I am leaving for Los Angeles on Friday, beginning a trip that will include include the Annual Meeting of the Association of American Geographers as well as visits with family and friends.
At the conference, I will present my paper “Police State: 1968, #YoSoy132, and the Mexican state,” in which I draw on fieldwork and readings of activist texts to argue that a prevalent narrative of genetic continuity within a “movement family” reaching back to the student movement of 1968 reflects what Kristin Ross describes as a “police conception of history.” For Ross, following Jacques Rancière, the police naturalize inherited political classifications (e.g., “heroic” students, and “repressive” state) and thereby configure the perceptible world in such a way as to discourage politics. Upon my work in Mexico City, I suggest that, absent a disruption of police order (i.e., politics), contemporary activists assert identities given in what Rancière names a “partition” or “distribution (partage) of the sensible.” I take on these formulations to argue that, although activists call on 1968 to lend a foundation for their activism and underscore their relationship with a “movement family,” their narrative of student movement continuity may obscure and even foreclose political strategies through which hoped-for futures can be created. With an eye to politics, then, I take inspiration from some activists’ attempts for vinculación (linkage), which are premised on an assumption that space is not closed off from transformation. I suggest that vinculación would trouble a prevailing post-1968 system of categorization (i.e., repression-heroism) through which student activists can most readily perceive political possibilities. That is, spaces of politics would be opened through the creation of linkages that disrupt a “partition of the sensible”–a closed system of identifiable social groups who do not betray behaviors proper to their respective “profiles.”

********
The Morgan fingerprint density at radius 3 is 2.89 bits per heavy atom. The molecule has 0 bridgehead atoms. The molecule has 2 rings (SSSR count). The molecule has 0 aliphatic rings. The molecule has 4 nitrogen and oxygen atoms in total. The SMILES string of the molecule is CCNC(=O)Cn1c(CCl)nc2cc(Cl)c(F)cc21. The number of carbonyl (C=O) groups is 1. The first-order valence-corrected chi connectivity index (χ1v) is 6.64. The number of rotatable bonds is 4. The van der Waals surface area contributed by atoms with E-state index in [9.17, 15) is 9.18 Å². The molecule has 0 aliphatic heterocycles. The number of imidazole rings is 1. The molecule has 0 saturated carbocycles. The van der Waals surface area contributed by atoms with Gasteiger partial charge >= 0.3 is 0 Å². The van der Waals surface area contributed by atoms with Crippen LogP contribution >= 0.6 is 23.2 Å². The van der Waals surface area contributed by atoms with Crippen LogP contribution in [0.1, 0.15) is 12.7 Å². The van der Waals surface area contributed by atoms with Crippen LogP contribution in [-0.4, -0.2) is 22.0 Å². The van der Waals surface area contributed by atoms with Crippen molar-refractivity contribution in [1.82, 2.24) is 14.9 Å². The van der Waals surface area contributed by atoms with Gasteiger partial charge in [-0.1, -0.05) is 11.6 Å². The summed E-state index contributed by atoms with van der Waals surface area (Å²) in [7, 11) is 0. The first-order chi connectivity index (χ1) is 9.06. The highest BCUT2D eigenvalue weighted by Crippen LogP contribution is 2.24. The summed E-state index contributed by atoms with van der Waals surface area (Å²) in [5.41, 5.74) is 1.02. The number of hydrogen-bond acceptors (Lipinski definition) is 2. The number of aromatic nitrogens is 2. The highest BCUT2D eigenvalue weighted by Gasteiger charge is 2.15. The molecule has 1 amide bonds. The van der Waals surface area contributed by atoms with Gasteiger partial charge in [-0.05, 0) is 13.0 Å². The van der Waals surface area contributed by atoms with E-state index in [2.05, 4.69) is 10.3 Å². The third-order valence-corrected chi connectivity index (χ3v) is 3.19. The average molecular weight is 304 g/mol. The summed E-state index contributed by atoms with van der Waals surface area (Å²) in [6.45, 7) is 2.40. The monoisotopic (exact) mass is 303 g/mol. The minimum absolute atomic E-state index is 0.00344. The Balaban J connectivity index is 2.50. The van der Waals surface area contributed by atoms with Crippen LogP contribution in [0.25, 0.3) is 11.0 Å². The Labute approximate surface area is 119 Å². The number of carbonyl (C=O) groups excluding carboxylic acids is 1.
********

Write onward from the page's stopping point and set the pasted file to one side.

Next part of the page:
I will present my paper on Saturday, April 13. Earlier in the week, on Tuesday, I will chair two sessions titled “Contemporary Research Strategies in Cultural Geography.”